Quaker Peace Garden, Bristol. Used by Permission of Bristol Friends.

What do I do in a Quaker Meeting? First, sit down. Try to relax.

Open yourself to the silence. Meditate. Center down. There are lots of ways of saying it, but what does it mean, and how do you do it? That's not an easy question to answer. It can mean different things to different people. Some people sit with eyes closed, others with eyes open. Some hold their hands open, others closed. There is lots of advice available on how to meditate, but ultimately we each find our own way.

Friends believe that there is Something, greater than any of us, that is to be found deep within each of us. You may perhaps think of this as God; Spirit; or Goodness; traditionally, we refer to it as the Light, or the Inner Light. We believe that if we do our best to listen to it, it will help us along our path through life. It seems to most of us that being with others who are also tying to follow their Inner Light makes it easier to be guided by our own. So we gather together and, in silence and stillness, try to ignore all of life's distractions and open ourselves to the Light within.

What about vocal ministry? Vocal ministry comes out of the silence. If you are not sure that you are being called to share a message, most likely you are not. Ministry is supposed to be a message from the Light within you that you are called to share with the group. Sometimes it may seem to have come to you out of nowhere, but perhaps it is something that someone else in the room needs to hear.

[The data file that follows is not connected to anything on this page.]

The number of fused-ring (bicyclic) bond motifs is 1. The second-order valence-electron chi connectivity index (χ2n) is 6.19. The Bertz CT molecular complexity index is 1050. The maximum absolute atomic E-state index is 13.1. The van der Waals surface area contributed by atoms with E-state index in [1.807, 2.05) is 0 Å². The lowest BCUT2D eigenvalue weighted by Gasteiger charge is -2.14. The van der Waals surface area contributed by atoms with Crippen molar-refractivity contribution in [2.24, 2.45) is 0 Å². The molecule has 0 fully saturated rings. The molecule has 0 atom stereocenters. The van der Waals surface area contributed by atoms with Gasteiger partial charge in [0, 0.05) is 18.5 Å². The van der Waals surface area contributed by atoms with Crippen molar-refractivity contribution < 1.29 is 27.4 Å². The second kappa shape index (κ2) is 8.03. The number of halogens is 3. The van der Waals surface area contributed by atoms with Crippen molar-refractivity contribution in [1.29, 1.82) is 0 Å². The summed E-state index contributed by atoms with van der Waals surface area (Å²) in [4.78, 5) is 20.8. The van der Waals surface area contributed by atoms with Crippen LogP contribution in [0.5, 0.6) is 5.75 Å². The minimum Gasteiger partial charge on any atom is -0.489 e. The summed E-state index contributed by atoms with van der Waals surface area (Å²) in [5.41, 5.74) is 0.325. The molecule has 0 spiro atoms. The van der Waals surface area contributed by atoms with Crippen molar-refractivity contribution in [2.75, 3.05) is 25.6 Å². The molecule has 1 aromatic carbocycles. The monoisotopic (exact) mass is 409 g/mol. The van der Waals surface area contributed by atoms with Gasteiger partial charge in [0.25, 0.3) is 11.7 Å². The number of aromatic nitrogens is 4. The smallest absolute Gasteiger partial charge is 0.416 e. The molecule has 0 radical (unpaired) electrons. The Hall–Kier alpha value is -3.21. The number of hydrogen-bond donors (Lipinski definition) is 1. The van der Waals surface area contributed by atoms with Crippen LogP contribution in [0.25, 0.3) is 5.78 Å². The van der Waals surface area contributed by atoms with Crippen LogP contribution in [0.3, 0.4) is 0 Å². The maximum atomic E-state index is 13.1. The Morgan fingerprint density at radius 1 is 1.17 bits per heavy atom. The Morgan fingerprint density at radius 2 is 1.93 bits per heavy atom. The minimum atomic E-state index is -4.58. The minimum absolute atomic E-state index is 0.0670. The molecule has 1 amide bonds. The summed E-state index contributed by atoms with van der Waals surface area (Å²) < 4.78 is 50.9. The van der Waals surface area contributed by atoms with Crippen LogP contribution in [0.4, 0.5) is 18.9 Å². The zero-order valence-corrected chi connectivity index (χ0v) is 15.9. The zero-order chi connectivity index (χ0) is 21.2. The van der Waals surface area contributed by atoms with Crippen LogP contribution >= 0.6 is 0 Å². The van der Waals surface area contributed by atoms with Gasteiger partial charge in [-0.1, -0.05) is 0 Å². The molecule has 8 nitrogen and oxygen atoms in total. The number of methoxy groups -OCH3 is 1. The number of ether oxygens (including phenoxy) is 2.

Sometimes we are excited by a piece of vocal ministry that we hear. It resonates with something we were thinking, and we want to add to it! Wait a respectful period after someone else's ministry before offering your own. Give everyone a period of silence in which to fully absorb what the previous person was trying to share.

Vocal ministry is not a place for debate. If something shared by someone else inspires you with a message, make sure that it really is a message you feel called to share with the group. Some things might be more appropriate for informal discussion after the Meeting ends.

Vocal ministry can take many different forms. It can be an anecdote about something that has happened to you and your reflections on it; a song; a poem; a quote; a short reading; etc. You are the minister for that moment and you have a message. Share it in the way that feels right to you. Ministry should not be prepared in advance, but should be something you are inspired to do out of the silence in the Meeting itself.

What about Children? In our worship group, children join the adults for the first 10 minutes or so of the silence, and then go downstairs for a children's program. They return to join us at about the time the Meeting ends.

How does the Meeting end? After approximately an hour, an experienced Friend will reach out and shake the hand of someone nearby. This signals the end of the Meeting, and everyone either shakes hands with their neighbours, or stands in a circle holding hands. Practices vary amongst Meetings, but many follow this with introductions and announcements. Sometimes 10 minutes or so may be allotted for "worship-sharing," a period of silence more informal than the Meeting itself, in which people may share personal joys and sorrows, or other messages that they did not feel called to share in the form of ministry.